New York and the politics of central banks, 1781 to the Federal Reserve Act
The paper provides a brief history of central banking institutions in the United States. Specifically, the authors highlight the role of New York banking interests in the legislations affecting the creation or expiration of central banking institutions. In our previous research we have detected that New York City banking entities usually exert substantial influence on legislation, greater than their large proportion of United States? banking resources. The authors describe how this influence affected the success or failure of central banking movements in the United States, and the authors use ...
Why didn't the United States establish a central bank until after the panic of 1907?
Monetary historians conventionally trace the establishment of the Federal Reserve System in 1913 to the turbulence of the Panic of 1907. But why did the successful movement for creating a U.S. central bank follow the Panic of 1907 and not any earlier National Banking Era panic? The 1907 panic displayed a less severe output contraction than other national banking era panics, and national bank deposit and loan data suggest only a limited impairment to intermediation through these institutions. ; We argue that the Panic of 1907 was substantially different from earlier National Banking Era ...
Diversity and balanced growth: Tennessee stays on track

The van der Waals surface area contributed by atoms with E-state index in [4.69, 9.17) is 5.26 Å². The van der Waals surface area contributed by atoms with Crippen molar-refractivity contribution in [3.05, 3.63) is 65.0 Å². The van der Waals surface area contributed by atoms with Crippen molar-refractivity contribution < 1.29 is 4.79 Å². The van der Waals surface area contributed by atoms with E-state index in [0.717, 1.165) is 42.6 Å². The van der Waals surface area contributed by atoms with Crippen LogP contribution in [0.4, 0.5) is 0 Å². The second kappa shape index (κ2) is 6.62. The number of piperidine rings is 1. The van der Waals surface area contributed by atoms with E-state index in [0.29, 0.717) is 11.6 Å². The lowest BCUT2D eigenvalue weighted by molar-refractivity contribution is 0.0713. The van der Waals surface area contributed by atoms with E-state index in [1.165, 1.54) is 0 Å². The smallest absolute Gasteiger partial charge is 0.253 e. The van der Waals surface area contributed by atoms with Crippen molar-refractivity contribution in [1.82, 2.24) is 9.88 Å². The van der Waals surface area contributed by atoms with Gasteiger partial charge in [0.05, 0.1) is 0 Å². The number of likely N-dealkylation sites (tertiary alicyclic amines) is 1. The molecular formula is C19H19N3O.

Private sector responses to the Panic of 1907: a comparison of New York and Chicago
The trend toward greater provision of payments services by nonbank providers raises a question for regulators: What if these nonbank institutions suffer unfavorable balances or experience a run? The authors of this article look to the Panic of 1907 as an example of how private market participants, in the absence of government institutions, react to a crisis in their industry. They suggest that New York's and Chicago's contrasting experiences during the panic may provide useful lessons for both regulators and market participants. ; The article compares responses to the panic by bank ...
Close but not a central bank: The New York Clearing House and issues of clearing house loan certificates
The paper examines the New York Clearing House (NYCH) as a lender of last resort by looking at clearing-house-loan-certificate borrowing during five banking panics of the National Banking Era (1863?1913). In that system, adequate aggregate liquidity provision was passive and dependent upon member bank borrowing. We document bank borrowing behavior using bank-level data for clearing-house loan certifi cates issued to NYCH member banks. The historical record reveals that the large New York City banks behaved in ways that resembled those of a central bank in 1884 and in 1890, but less so in the ...
The Transmission of the Financial Crisis in 1907: An Empirical Investigation
Using an extensive high-frequency data set, we investigate the transmission of financial crisis specifically focusing on the Panic of 1907, the final severe panic of the National Banking Era (1863-1913). We trace the transmission of the crisis from New York City trust companies to the New York City national banks through direct and indirect interconnections. Trust companies held cash balances at national banks, and these balances were liquidated as trust companies suffered depositor runs. Secondly, trust companies and national banks were notable creditors to the New York Stock Exchange; when ...
Poverty in the South